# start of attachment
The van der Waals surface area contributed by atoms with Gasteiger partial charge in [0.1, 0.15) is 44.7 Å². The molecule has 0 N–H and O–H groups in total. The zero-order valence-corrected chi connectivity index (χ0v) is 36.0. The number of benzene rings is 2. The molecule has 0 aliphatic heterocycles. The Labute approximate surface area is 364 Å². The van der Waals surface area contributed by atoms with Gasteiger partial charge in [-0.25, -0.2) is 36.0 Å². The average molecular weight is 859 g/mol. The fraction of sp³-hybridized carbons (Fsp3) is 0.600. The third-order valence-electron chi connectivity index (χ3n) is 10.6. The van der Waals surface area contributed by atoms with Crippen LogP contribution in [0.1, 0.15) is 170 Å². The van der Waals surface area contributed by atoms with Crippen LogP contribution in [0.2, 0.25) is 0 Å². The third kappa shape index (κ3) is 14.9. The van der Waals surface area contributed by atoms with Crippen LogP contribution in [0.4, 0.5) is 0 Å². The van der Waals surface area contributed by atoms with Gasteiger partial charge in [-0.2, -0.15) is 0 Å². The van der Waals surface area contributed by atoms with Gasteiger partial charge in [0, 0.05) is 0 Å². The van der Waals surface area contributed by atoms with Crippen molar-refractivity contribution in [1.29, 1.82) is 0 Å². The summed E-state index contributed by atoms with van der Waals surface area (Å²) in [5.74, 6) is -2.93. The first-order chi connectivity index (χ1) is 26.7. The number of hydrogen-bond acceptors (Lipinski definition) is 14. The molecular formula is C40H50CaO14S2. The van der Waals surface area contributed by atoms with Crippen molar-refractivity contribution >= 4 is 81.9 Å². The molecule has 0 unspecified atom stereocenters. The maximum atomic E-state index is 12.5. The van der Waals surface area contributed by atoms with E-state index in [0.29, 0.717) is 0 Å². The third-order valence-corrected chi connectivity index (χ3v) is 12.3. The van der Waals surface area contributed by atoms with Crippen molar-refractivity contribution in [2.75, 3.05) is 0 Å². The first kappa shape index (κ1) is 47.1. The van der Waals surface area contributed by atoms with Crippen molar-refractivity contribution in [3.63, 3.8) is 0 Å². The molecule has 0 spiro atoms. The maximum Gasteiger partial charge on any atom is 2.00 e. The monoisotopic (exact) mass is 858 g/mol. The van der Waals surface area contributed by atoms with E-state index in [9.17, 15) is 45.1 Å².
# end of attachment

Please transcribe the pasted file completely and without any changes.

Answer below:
The van der Waals surface area contributed by atoms with Gasteiger partial charge in [0.1, 0.15) is 44.7 Å². The molecule has 0 N–H and O–H groups in total. The zero-order valence-corrected chi connectivity index (χ0v) is 36.0. The number of benzene rings is 2. The molecule has 0 aliphatic heterocycles. The Labute approximate surface area is 364 Å². The van der Waals surface area contributed by atoms with Gasteiger partial charge in [-0.25, -0.2) is 36.0 Å². The average molecular weight is 859 g/mol. The fraction of sp³-hybridized carbons (Fsp3) is 0.600. The third-order valence-electron chi connectivity index (χ3n) is 10.6. The van der Waals surface area contributed by atoms with Crippen LogP contribution in [0.1, 0.15) is 170 Å². The van der Waals surface area contributed by atoms with Crippen LogP contribution in [0.2, 0.25) is 0 Å². The third kappa shape index (κ3) is 14.9. The van der Waals surface area contributed by atoms with Crippen LogP contribution in [0.4, 0.5) is 0 Å². The van der Waals surface area contributed by atoms with Gasteiger partial charge in [-0.2, -0.15) is 0 Å². The van der Waals surface area contributed by atoms with Gasteiger partial charge in [0, 0.05) is 0 Å². The van der Waals surface area contributed by atoms with Crippen molar-refractivity contribution in [1.29, 1.82) is 0 Å². The summed E-state index contributed by atoms with van der Waals surface area (Å²) in [5.74, 6) is -2.93. The first-order chi connectivity index (χ1) is 26.7. The number of hydrogen-bond acceptors (Lipinski definition) is 14. The molecular formula is C40H50CaO14S2. The van der Waals surface area contributed by atoms with Crippen molar-refractivity contribution >= 4 is 81.9 Å². The molecule has 0 unspecified atom stereocenters. The maximum atomic E-state index is 12.5. The van der Waals surface area contributed by atoms with E-state index in [0.29, 0.717) is 0 Å². The third-order valence-corrected chi connectivity index (χ3v) is 12.3. The van der Waals surface area contributed by atoms with Crippen molar-refractivity contribution in [2.75, 3.05) is 0 Å². The first kappa shape index (κ1) is 47.1. The van der Waals surface area contributed by atoms with Crippen molar-refractivity contribution in [3.63, 3.8) is 0 Å². The molecule has 0 spiro atoms. The maximum Gasteiger partial charge on any atom is 2.00 e. The monoisotopic (exact) mass is 858 g/mol. The van der Waals surface area contributed by atoms with E-state index in [9.17, 15) is 45.1 Å².